#2 Leverage Influencer Marketing

Real Techniques is a popular beauty brand. Yet, they wouldn’t be so popular if there wasn’t for TikTok and their influencer marketing strategy. Real Techniques collaborated with a couple of beauty gurus and Instagram/TikTok influencers such as Victoria Lyn and Serena Lakkis (shown in the video above). The TikTok video was seen 1.5 million times. There are several reasons for that. The brand has a large following (99k at the time of writing) and influencers they work with have large followings as well. Serena, as an example, has 868.3k followers and her content has generated 23.4 million likes so far (wow, right?).

Lady Gaga is also featured on the Real Techniques’ TikTok account for using their baking powder and lipsticks. This is just another proof that Gen Z loves brands that collaborate with modern-day icons, influencers, and pop stars.

However, keep in mind that Gen Z connects with brands that partner with celebrities or influencers who genuinely like and use their products. 44% of them mostly stop following or buying from brands that seem to inauthentically partner with promoters.

#3 Advocate for Human Rights, Diversity, and Inclusivity

Gen Z audience is very receptive to brands that have set their values straight. 20-something folks actually love brands with a great purpose, such as Parade, an underwear company that strives to redefine “sexy” and make underwear comfortable for all types of bodies.

Parade is a community-first and body-positive brand that focuses on self-love and self-acceptance and normalizing hip dips, stretch marks, and body hair. They are also vocal about LGBTQ and social rights and advocate for the decriminalization of sex work.

Most of the brand values Gen Z really feels connected to are related to societal challenges – sustainability, diversity, world hunger, etc. They also love brands that maintain a strong sense of individuality and more than 89% of Gen Z makes buying decisions based on how environmentally and socially conscious a brand is.

#4 Stop Trying to Be Picture-Perfect and Be the Real You

Gen Z doesn’t care about aesthetics as much as they care about creativity, humour, and authenticity. That’s why there are so many TikTokers among Gen Z. Dance videos, makeover videos, lip syncs, and numerous challenges – there are so many ways for a brand to go viral and reach its target audience.

The TikTok culture is different from everything we’ve seen before and it takes some time to get a grasp of lingo, trends, sounds, and everything else that is being pushed on the platform, but once you do, you’ll be able to generate videos without feeling overwhelmed. And yes, you can easily hop on the latest TikTok trends, even as a small business, but you should know what to do and what to skip. Your goal should not be to try to make as many purchases as possible and post ad-like videos but to make funny and engaging content that will make Gen Z laugh and learn at the same time.

Browniegod, has more than 513k followers on TikTok. How did they do that if TikTok’s all about dance videos? Well, Browniegod constantly publishes content that shows what it looks like to actually run a business. From sharing the simple brownie-making and cutting process to filming their workers as they wash trays, gossip, or eat Nutella straight from the jar, the brand really makes it easy to connect with the people behind it that are just being true, genuine themselves.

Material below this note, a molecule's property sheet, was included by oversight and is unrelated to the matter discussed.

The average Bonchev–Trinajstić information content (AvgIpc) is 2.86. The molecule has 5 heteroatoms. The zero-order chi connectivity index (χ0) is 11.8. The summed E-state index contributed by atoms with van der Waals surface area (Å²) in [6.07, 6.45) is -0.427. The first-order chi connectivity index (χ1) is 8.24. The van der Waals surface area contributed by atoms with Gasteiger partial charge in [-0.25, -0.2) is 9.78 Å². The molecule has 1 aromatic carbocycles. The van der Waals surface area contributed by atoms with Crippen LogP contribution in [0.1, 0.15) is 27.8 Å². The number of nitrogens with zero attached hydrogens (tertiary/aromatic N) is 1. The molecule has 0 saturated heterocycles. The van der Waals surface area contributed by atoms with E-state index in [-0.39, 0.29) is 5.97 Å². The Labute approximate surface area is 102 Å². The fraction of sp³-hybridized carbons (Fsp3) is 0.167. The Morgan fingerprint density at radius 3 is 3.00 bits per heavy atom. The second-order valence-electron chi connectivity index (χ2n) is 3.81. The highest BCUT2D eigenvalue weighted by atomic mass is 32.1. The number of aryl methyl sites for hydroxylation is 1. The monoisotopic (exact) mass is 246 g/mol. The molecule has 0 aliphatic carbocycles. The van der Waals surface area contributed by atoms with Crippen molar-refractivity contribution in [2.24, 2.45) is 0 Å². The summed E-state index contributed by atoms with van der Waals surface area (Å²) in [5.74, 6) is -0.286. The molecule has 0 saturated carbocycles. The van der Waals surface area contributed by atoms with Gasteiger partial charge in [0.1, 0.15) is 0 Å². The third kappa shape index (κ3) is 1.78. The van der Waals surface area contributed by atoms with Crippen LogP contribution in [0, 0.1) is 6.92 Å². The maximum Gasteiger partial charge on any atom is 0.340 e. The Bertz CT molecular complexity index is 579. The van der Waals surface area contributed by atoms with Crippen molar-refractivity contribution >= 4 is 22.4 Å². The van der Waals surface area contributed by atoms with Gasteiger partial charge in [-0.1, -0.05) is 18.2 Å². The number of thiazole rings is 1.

#5 Don’t Be Afraid To Go Live!

Gen Z likes innovation. That’s probably why live commerce shopping started booming during the lockdowns. Livestream selling on TikTok ticks all of the boxes for Gen Z. In fact, more than 40% of Gen Z have purchased at least one item by watching livestreams on TikTok. Livestreams provide a great opportunity for brands to showcase their products in real-time and interact and engage with young, tech-savvy customers. On the other hand, customers can buy products without leaving the app by simply pinning them and adding them to shopping carts.

Cider is a UK-based clothing brand (loved by many Gen Z females) that has been using the live shopping feature like there’s no tomorrow. TikTok actually lets you schedule the stream and announce it to get more people interested. Cider also offered a discount of 30% and free shipping to everyone who decided to join, which turned out to be a great incentive for Gen Z that is largely and easily affected by FOMO (fear of missing out).

Bonus Gen Z Marketing Tips

Gen Z sees social media as a way to connect with like-minded individuals. Your task is to build a digital community and open yourself up to real people (and not just influencers and celebrities) who will eventually become your brand ambassadors. Make bonds with people who support your brand’s values – thought leaders, artists, and activists and you’ll tap into their audience without coming across as transactional. You can also host online events, collect feedback from customers, and reward the most loyal ones in some way. This way, you will build brand trust and earn much respect from your Gen Z audience.

Don’t shy away from your content marketing (blogs, PRs, video and even whitepapers). Contrary to popular belief, Gen Z do still like to read! You just need to make your content appealing. Blogs should come alive with screenshots, videos and gifs. You can also utilise layouts that are easy on the eye like bullet points, listicles and audio options. This won’t alienate other generations from your blog. It’s a win win for everyone.

If you need Contentworks to help with producing content for your Gen Z audience, get in contact with our team. We provide a range of content to suit all generations and finance and tech subsets.  Loved reading Marketing to Gen Z – The Essentials – Updated for 2022? We think you might also enjoy reading about marketing to teens in the finance space.